• Over 5% growth, BUT still slower than the region
      • Per capita income now over $1400; self-rated poverty is high
      • 2 out of 3 not bad: prices & income versus jobs
    • ‘Economic Tango’
      • A case of good economics taking a back seat to other considerations, in matters that profoundly affect the public welfare
      • ‘One senses here a disturbing return to Marcos-era economics’
the democratic project
The Democratic Project
  • A harbinger of democratic change on the crest of theThird Wave
  • PEOPLEPOWER as a modality for effecting transition from dictatorships
  • ‘Turning Tables in the World’ – democracies vs non-democracies
  • The challenge of consolidation; the problem of backsliding, recession, or backlash
  • A more sobering reality in Southeast Asia –

Is this trend spreading to the few ‘hold-out’ democracies in the region?

the downturn the last 10 years
The Downturn: The Last 10 Years
  • Asian financial crisis in 1997
  • Attempts at changing the rules (CHACHA)
    • Ostensibly to guarantee continuity of reform efforts
    • Perceived as an effort to perpetuate those in power
  • Emergence of populist politics & candidates
    • 1998 Presidential Elections – ERAP phenomenon
    • Bad governance, scandals, corruption
  • Counter-reaction by the entrenched elites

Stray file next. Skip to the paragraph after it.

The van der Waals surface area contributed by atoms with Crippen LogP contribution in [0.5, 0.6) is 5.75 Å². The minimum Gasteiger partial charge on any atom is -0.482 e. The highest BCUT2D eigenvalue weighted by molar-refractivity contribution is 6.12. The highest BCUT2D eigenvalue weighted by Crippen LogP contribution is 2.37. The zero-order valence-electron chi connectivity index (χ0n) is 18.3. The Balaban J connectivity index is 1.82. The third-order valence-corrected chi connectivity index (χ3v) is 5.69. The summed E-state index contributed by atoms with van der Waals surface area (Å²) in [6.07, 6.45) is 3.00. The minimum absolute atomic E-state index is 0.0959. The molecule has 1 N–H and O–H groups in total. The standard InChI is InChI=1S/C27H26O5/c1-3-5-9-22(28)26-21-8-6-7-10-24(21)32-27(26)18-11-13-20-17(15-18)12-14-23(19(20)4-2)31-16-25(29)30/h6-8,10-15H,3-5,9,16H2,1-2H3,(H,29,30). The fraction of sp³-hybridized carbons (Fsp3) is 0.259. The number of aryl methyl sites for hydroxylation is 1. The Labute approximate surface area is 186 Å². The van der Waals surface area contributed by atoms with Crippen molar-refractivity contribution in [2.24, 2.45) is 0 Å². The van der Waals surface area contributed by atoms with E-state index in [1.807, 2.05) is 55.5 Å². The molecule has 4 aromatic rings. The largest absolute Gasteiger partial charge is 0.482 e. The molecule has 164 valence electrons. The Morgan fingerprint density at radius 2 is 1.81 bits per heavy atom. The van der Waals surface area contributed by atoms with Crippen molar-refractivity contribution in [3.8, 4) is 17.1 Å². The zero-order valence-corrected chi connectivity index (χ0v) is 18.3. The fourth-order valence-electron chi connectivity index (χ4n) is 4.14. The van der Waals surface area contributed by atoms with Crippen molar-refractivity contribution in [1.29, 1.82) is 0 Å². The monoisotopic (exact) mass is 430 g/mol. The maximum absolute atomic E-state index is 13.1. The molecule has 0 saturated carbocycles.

• EDSA 2 (promised reforms/urban-based/middle class)
    • Manipulation of electoral & legal processes (2004+)
  • Erosion of trust in key institutions (elections /courts)
  • Breakdown of consensual politics /public alienation
  • Resort by some to extra-constitutional efforts (Oakwood)
context of the chronic crisis a political stalemate d j vu
Context of the Chronic Crisis:A Political Stalemate (déjà vu?)
  • Crisis of Legitimacy
    • Breach in the constitutional framework
    • Unresolved Questions about 2004 Elections
  • Politics of Survival
    • Transactional politics
    • ‘Scorched earth’ tactics / authoritarian streak
    • Strong executive - weakening checks & balances
  • Polarization
    • Public demonstrations / calls for resignation
    • Resurgence of rebel activity
  • Politicization of the Security Forces
    • Involvement in partisan activity
    • Discontent within the ranks / reality of mutiny
    • Total war policy
why democracy is in danger
Why Democracy is in Danger

+ Weak rule of law (abuse of power, corruption, impunity, violence, etc)

+ Poor economic performance (poverty, inequality, injustice)

+ Ethnic & religious divisions

+ Weak & ineffective political institutions (parties, parliaments, systems of horizontal accountability)